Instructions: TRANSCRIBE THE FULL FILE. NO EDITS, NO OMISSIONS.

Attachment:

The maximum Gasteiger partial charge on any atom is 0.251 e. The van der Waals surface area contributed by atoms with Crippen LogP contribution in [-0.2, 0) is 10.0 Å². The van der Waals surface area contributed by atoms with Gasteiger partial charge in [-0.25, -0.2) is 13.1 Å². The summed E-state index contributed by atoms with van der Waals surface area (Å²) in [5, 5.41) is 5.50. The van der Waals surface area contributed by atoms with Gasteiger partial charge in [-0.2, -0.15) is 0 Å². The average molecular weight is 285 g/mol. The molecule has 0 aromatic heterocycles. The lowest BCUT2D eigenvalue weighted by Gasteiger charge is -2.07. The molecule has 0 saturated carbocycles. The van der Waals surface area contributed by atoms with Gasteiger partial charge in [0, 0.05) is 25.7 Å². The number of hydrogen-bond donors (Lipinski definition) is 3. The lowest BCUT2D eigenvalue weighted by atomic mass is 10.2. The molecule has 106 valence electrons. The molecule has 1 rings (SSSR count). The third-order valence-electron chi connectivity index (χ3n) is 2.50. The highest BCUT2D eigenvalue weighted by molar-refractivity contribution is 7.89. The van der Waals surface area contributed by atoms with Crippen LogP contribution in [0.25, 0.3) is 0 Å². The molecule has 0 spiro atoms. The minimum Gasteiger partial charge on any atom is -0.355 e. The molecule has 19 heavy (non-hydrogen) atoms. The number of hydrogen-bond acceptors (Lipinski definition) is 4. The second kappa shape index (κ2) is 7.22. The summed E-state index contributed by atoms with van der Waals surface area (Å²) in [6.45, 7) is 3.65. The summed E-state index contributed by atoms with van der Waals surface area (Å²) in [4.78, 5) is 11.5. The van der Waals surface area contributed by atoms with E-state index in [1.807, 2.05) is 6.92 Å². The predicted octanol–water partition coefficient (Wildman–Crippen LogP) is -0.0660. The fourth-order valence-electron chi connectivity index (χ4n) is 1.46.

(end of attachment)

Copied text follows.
The maximum Gasteiger partial charge on any atom is 0.251 e. The van der Waals surface area contributed by atoms with Crippen LogP contribution in [-0.2, 0) is 10.0 Å². The van der Waals surface area contributed by atoms with Gasteiger partial charge in [-0.25, -0.2) is 13.1 Å². The summed E-state index contributed by atoms with van der Waals surface area (Å²) in [5, 5.41) is 5.50. The van der Waals surface area contributed by atoms with Gasteiger partial charge in [-0.2, -0.15) is 0 Å². The average molecular weight is 285 g/mol. The molecule has 0 aromatic heterocycles. The lowest BCUT2D eigenvalue weighted by Gasteiger charge is -2.07. The molecule has 0 saturated carbocycles. The van der Waals surface area contributed by atoms with Gasteiger partial charge in [0, 0.05) is 25.7 Å². The number of hydrogen-bond donors (Lipinski definition) is 3. The lowest BCUT2D eigenvalue weighted by atomic mass is 10.2. The molecule has 106 valence electrons. The molecule has 1 rings (SSSR count). The third-order valence-electron chi connectivity index (χ3n) is 2.50. The highest BCUT2D eigenvalue weighted by molar-refractivity contribution is 7.89. The van der Waals surface area contributed by atoms with Crippen LogP contribution in [0.25, 0.3) is 0 Å². The molecule has 0 spiro atoms. The minimum Gasteiger partial charge on any atom is -0.355 e. The molecule has 19 heavy (non-hydrogen) atoms. The number of hydrogen-bond acceptors (Lipinski definition) is 4. The second kappa shape index (κ2) is 7.22. The summed E-state index contributed by atoms with van der Waals surface area (Å²) in [6.45, 7) is 3.65. The summed E-state index contributed by atoms with van der Waals surface area (Å²) in [4.78, 5) is 11.5. The van der Waals surface area contributed by atoms with E-state index in [1.807, 2.05) is 6.92 Å². The predicted octanol–water partition coefficient (Wildman–Crippen LogP) is -0.0660. The fourth-order valence-electron chi connectivity index (χ4n) is 1.46.